Winterthur/UD Program in Art Conservation

Bruno Pouliot with students

Conservator Bruno Pouliot with students Jakki Godfrey and Anya McDavis-Conway after completing treatment of the Sierra Leone dancing hat.

Winterthur and the University of Delaware jointly sponsor this three year masters level program in art conservation.  It is one of only five graduate conservation programs in North America. The faculty is composed of twelve Winterthur conservators in the Conservation Department and five faculty members from the University of Delaware Art Conservation Department.  Graduates of the program work with major museums and cultural institutions throughout the United States and Europe.

Students enter with a distribution of course work in chemistry,  in cultural context such as art history and archeology and in studio art and craft practices.  They also have at least 400 hours of experience in conservation as a volunteer or technician. They spend their first year at Winterthur rotating through an intensive block of study in each specialty that explores the fabrication, deterioration, chemistry, preservation and treatment of each type of material. During the second year each student chooses a major and an optional minor and works closely with the conservator(s) in that specialty while continuing science and elective courses. Their treatment projects and technical studies contribute to the preservation of important objects and the advancement of knowledge in the field. As part of their training, students talk about their work during conservation tours and advise members of the public at the monthly conservation clinics. During the summer and in their final year, students intern at other institutions ranging from archeological sites in Turkey and leading museums in the US and Europe to Hurricane Katrina damaged institutions on the Gulf coast.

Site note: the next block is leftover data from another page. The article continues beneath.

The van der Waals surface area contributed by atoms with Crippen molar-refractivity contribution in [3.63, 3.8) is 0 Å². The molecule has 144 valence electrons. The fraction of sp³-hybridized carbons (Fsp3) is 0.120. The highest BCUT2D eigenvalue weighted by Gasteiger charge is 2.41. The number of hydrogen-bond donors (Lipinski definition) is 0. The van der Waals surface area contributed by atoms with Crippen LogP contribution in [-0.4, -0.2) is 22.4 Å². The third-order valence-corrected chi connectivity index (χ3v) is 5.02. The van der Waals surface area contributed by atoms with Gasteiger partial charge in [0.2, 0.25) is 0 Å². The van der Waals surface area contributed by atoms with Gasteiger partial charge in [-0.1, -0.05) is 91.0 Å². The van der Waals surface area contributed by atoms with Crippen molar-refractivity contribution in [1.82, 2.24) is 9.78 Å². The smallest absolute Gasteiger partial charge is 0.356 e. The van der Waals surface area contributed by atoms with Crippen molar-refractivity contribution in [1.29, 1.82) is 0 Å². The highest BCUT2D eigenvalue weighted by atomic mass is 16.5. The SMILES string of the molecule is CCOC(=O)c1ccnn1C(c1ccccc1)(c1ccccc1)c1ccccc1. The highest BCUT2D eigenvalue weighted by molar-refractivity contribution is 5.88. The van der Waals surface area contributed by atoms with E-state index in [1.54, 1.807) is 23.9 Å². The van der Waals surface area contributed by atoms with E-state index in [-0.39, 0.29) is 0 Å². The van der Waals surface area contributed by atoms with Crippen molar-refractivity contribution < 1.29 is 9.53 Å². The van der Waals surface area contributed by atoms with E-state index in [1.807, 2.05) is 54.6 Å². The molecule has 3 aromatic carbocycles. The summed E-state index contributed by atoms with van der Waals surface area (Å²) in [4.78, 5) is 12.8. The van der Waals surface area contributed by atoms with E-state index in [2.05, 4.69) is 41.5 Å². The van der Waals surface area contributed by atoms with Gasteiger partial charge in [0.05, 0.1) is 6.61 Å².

Conservation Student Research & Activities

Student Seminars 

WUDPAC student seminars held on Wednesday afternoon during the school year are open to the public.  During the first semester, students report on their Summer Work Projects in illustrated talks designed for a general audience.  The Students' Choice lectures during the second semester allow each second year student to invite a speaker of his/her choice.

Technical Studies

Late in the spring semester, WUDPAC students report on the results of their technical study in a half day symposium that is open to the public.  These projects allow each student to choose an object of interest and perform a complete technical study using the analytical instruments available in Winterthur's Scientific Research and Analysis Laboratory.


After students complete two years of study at Winterthur and the University of Delaware, they serves a ten month internship at one or more institutions. 

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